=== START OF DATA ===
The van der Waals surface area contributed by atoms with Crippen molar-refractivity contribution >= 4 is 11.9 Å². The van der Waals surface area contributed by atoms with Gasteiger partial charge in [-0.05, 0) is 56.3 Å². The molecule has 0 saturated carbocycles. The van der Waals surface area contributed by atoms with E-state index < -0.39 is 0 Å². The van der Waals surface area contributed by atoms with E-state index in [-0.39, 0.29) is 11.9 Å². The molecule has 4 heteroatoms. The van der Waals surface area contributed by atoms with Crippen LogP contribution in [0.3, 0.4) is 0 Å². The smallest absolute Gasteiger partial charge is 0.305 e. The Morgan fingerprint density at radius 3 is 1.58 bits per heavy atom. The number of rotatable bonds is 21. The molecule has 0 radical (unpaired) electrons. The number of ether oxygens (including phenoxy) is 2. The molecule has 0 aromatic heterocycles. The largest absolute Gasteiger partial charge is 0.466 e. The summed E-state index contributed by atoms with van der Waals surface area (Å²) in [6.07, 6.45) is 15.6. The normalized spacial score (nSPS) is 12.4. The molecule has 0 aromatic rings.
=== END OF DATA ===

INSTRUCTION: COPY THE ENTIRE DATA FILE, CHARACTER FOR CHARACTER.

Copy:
The van der Waals surface area contributed by atoms with Crippen molar-refractivity contribution >= 4 is 11.9 Å². The van der Waals surface area contributed by atoms with Gasteiger partial charge in [-0.05, 0) is 56.3 Å². The molecule has 0 saturated carbocycles. The van der Waals surface area contributed by atoms with E-state index < -0.39 is 0 Å². The van der Waals surface area contributed by atoms with E-state index in [-0.39, 0.29) is 11.9 Å². The molecule has 4 heteroatoms. The van der Waals surface area contributed by atoms with Crippen LogP contribution in [0.3, 0.4) is 0 Å². The smallest absolute Gasteiger partial charge is 0.305 e. The Morgan fingerprint density at radius 3 is 1.58 bits per heavy atom. The number of rotatable bonds is 21. The molecule has 0 radical (unpaired) electrons. The number of ether oxygens (including phenoxy) is 2. The molecule has 0 aromatic heterocycles. The largest absolute Gasteiger partial charge is 0.466 e. The summed E-state index contributed by atoms with van der Waals surface area (Å²) in [6.07, 6.45) is 15.6. The normalized spacial score (nSPS) is 12.4. The molecule has 0 aromatic rings.